During our engagement activities in 2015, the Re-Imagine Downtown Vancouver team asked a diverse group of people to provide ideas on how they wanted downtown Vancouver to evolve over the next twenty-five years. We received suggestions from over 1,000 individuals.
This is how they imagine the people of downtown Vancouver in 2040:
- Downtown Vancouver is a healthy, life-affirming place where people want to spend time, not a place that people want to flee at the end of a workday or event.
- Downtown Vancouver’s network of connected greenways make it easier for people in wheelchairs and with strollers to get around.
- Local non-profits, social enterprises and developers have developed new partnerships with federal, provincial, and local governments to offer a variety of housing options that reflect the diverse mix of people who want to live in downtown Vancouver.
- Downtown Vancouver is a place where people of different characters, backgrounds and social classes cross paths without tension or fear. A place with something for everyone and anyone regardless of background.
- Activation of our alleyways and sidewalk enhancements have increased the number of “eyes on the street” making downtown Vancouver safer and more welcoming.
- Downtown Vancouver is home to a diverse collection of free public art that inspires curiosity, playfulness, and interaction. These installations have promoted increased public engagement and helped us overcome our past reputation as an “unfriendly” city.
- Building on the success of events like the Vancouver Pride Parade, the Vancouver International Film Festival and TAIWANfest, downtown Vancouver is renowned for its year-round series of festivals and public events highlighting its multicultural heritage.
- Downtown Vancouver’s new public square has become a beacon for outdoor musicians and performers.
- Downtown Vancouver has enough affordable, high quality day-care spaces to meet the needs of all of its residents and employees, and to help balance the realities of working parents.
- Downtown Vancouver has enough elementary and secondary schools to enable families from all socio-economical backgrounds to live here.
- Downtown Vancouver is home to a First Nations Centre offering local, cultural and entrepreneurial services to local First Nations and the broader community.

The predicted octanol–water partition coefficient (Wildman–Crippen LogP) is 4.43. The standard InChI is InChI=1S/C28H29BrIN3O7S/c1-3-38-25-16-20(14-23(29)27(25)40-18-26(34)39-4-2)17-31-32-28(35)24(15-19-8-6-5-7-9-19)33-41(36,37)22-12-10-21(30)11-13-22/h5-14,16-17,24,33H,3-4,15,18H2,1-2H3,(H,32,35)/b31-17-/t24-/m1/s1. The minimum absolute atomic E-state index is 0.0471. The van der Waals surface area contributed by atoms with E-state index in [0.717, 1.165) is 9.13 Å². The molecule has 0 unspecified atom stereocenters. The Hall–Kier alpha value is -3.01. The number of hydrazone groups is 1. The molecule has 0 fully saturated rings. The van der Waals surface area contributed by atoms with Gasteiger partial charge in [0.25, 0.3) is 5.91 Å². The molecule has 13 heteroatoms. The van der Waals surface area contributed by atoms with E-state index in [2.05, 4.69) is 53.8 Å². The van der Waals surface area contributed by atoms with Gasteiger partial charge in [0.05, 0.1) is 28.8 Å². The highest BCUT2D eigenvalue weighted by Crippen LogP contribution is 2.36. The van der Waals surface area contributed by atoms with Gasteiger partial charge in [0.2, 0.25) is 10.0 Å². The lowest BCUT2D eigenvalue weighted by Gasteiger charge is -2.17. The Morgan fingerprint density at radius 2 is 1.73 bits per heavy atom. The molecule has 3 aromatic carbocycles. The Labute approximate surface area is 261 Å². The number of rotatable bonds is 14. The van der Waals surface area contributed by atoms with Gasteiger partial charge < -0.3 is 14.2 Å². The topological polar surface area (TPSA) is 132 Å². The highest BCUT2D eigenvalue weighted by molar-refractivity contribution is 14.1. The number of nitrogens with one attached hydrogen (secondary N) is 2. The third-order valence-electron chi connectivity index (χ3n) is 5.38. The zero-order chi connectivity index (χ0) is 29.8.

- There is free public Wi-Fi (and whatever the next technology will be) throughout downtown Vancouver, to enable access to tourism and work information 24/7, including local maps, city services, and platforms for people to interact with public art, heritage buildings…and each other.
- Downtown Vancouver is home to the West Coast’s preeminent New Year’s Eve celebration.
- Downtown Vancouver pays homage to local artists, with their art woven into the fabric of our built form for everyone to enjoy. More sculptures; more statues; more murals; more mosaic art tiles.
- Downtown Vancouver is internationally renowned as a place that welcomes new ideas, and where people feel at ease. A downtown with a sense of humour. A downtown with a lightness of being.
- Our multi-cultural community is celebrated in ways that go “beyond cultural festivals” — through art, landscaping and the incorporation of stories from people of different backgrounds.
- Street corner “Speaker’s Corner” video kiosks are installed at key intersections. They are in place to foster civic engagement and a digital-era interpretation of a public square. Videos are displayed in nearby SkyTrain station platform, allowing people awaiting trains to interact
with the speakers.
The strength of downtown goes beyond just the buildings and architecture. It comes from the people who live here, work here and shop here. The downtown experience should be positive and inclusive for everyone – regardless of age, ethnicity, income, ability, or gender identity.
The ideas generated through Re-Imagine Downtown Vancouver reflect a desire for an innovative and holistic approach to the evolution of downtown Vancouver. We don’t own these ideas; they belong to the people that dreamed them.
Achieving this collective vision will require a collaborative approach between the Downtown Vancouver BIA, its members, the City of Vancouver, and other partner organizations. It will need visionary leaders within our community to steer the development of ideas that resonate for them. We look forward to working together to embrace this vision and make the ideas listed in this report a reality. Because, if we don’t determine how downtown Vancouver grows up, others will determine it for us.